- (1885-1946)politician; the Republic's most notori-ous anti-Semite. Born near Augsburg in the Swabian village of Fleinhausen, he was the ninth child in a strict Catholic* family. Like his father, he trained as a primary-school (Volksschule) teacher. In 1909 he moved to Nuremberg. After World War I, in which he was decorated (Iron Cross, First Class) and achieved the rank of lieutenant, he returned to Nuremberg and became absorbed in local radical politics. Associated with several volkisch groups, he gained prominence in Franconia's German Socialist Party (DSP). But in 1921 he resigned from the DSP (taking its newspaper,* Deutscher Sozialist, with him) when his fanatical anti-Semitism* spawned dissension. With several adherents, he threw his sup-port to Hitler* in October 1922. When the NSDAP established a branch in Nuremberg, Streicher became its chairman. In short order he organized new branches in thirteen towns throughout Franconia.Streicher, who sported a riding whip in public, delighted in violence and had a notoriously trying personality. While he gained his own devotees (he was utterly loyal to Hitler), he aroused loathing in those who opposed him. He was involved in myriad lawsuits (he bragged of inducing seven libel actions in a single month); his celebrated conflict with Hermann Luppe, the mayor of Nu-remberg, colored city politics. Using Der Sturmer, a weekly founded in April 1923, to promulgate anti-Semitism, he also stirred strife by attacking Catholics, a tactic that enhanced his position in predominantly Protestant* Franconia. Briefly jailed after the Beerhall Putsch,* Streicher and Hermann Esser organized the Grossdeutsche Volksgemeinschaft (Greater German People's Community, GVG) in March 1924 as a successor to the banned NSDAP. Rabidly anti-Semitic, the GVG was opposed by the National Socialist Freedom Movement, a successor group centered on Gregor Strasser* and Erich Ludendorff.* Al-though Streicher berated parliamentary participation, he was elected in May 1924 to the Bavarian Landtag and to Nuremberg's city council in December.In April 1925, soon after Hitler reestablished the NSDAP, Streicher was ap-pointed Gauleiter of Franconia. Despite his fanaticism, he soon built his region into one of the Party's key strongholds. While his demeanor provoked recrim-ination from other Nazis, he retained Hitler's trust. Nuremberg's school com-mission found him guilty of "conduct unbecoming a teacher" and dismissed him in 1928. In March 1933 he entered the Reichstag*; the next month he was the most ardent proponent of Germany's anti-Jewish boycott. Throughout the 1930s he remained Franconia's Gauleiter and continued publishing ugly rhetoric against Jews.* His Nazi enemies, led by Hermann Goring,* were so annoyed by the extent of his sadism and personal enrichment that they finally indicted him in 1940 on corruption charges. Appearing before the Supreme Party Court, he was found guilty and dismissed from his offices (Hitler let him retain his position with Der Sturmer). The Nuremberg tribunal sentenced him to death in 1946 for inciting racial hatred.REFERENCES:Bytwerk, Julius Streicher; Lenman, "Julius Streicher"; Showalter, Little Man, What Now?; Varga, Number One Nazi Jew-Baiter.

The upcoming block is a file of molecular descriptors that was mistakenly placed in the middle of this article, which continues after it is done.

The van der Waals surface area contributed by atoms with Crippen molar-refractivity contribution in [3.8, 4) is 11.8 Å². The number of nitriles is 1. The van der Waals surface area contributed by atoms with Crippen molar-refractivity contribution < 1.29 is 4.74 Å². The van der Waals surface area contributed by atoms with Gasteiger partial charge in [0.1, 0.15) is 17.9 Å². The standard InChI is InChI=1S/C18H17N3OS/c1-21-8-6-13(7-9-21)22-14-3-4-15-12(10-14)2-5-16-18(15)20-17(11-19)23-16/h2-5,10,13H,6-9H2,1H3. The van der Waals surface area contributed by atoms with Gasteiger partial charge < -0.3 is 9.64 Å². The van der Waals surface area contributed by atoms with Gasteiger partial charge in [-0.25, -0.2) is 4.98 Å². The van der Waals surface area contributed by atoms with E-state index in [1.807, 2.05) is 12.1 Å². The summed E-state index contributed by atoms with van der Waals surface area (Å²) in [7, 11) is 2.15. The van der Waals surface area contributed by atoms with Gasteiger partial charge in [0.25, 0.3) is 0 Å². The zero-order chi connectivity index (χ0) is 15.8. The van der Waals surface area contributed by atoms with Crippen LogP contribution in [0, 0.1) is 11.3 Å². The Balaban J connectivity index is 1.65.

A Historical dictionary of Germany's Weimar Republic, 1918-1933. C. Paul Vincent.
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STREICHER, JULIUS° — (1885–1946), Nazi propagandist and antisemitic agitator, publisher of a crude antisemitic newspaper which characterized the Jews in quasi pornographic fashion. Born in Fleinhausen, Swabia, Streicher was a teacher by profession. He was a founder… … Encyclopedia of Judaism
Streicher, Julius — 1885–1946 Streicher was one of the most violent and crude Jew baiters of the Nazi Party. His career began when he helped to found the Nuremberg German Socialist Party immediately following World War I. This party was a major rival of HITLER’s… … Who’s Who in World War Two
Streicher, Julius — born Feb. 22, 1885, Fleinhausen, Ger. died Oct. 16, 1946, Nürnberg, W.Ger. German Nazi demagogue and politician. He joined the Nazi Party in 1921 and became a friend of Adolf Hitler. In 1923 he founded the anti Semitic weekly Der Stürmer, which… … Universalium
Streicher, Julius — (22 feb. 1885, Fleinhansen, Alemania–16 oct. 1946, Nuremberg, Alemania Occidental). Demagogo y político nazi alemán. Se unió al Partido Nazi en 1921 y entabló amistad con Adolf Hitler. En 1923 fundó el semanario antisemita Der Stürmer, que… … Enciclopedia Universal
Streicher, Julius — (1885–1946) See Sturmer, Der; Nuremberg Trials … Historical dictionary of the Holocaust
Julius Streicher — (12 de febrero de 1885 16 de octubre de 1946) fue un militar y nazi relevante antes de y durante la Segunda Guerra Mundial. Era el editor del diario de ideología nacionalsocialista Der St … Wikipedia Español
Julius Streicher — au procès de Nuremberg Naissance 12 février 1885 … Wikipédia en Français
Julius — /joohl yeuhs/, n. a male given name: a Roman family name. * * * (as used in expressions) Agricola Gnaeus Julius Caesar Gaius Julius Cohn Ferdinand Julius Cohnheim Julius Friedrich Erving Julius Winfield Frontinus Sextus Julius Fuchs Emil Klaus… … Universalium
Julius — (as used in expressions) Gaius Julius Caesar Octavianus Gaius Julius Caesar Cohn, Ferdinand (Julius) Cohnheim, Julius Friedrich Erving, Julius (Winfield) Scaliger, Julius Caesar y Joseph Justus Fuchs, (Emil) Klaus (Julius) Geiger, Theodor Julius… … Enciclopedia Universal
Streicher — Cette page d’homonymie répertorie les différents sujets et articles partageant un même nom. Streicher est un patronyme porté notamment par : Henri Streicher ; Julius Streicher ; Ludwig Streicher. Catégorie : Homonymie … Wikipédia en Français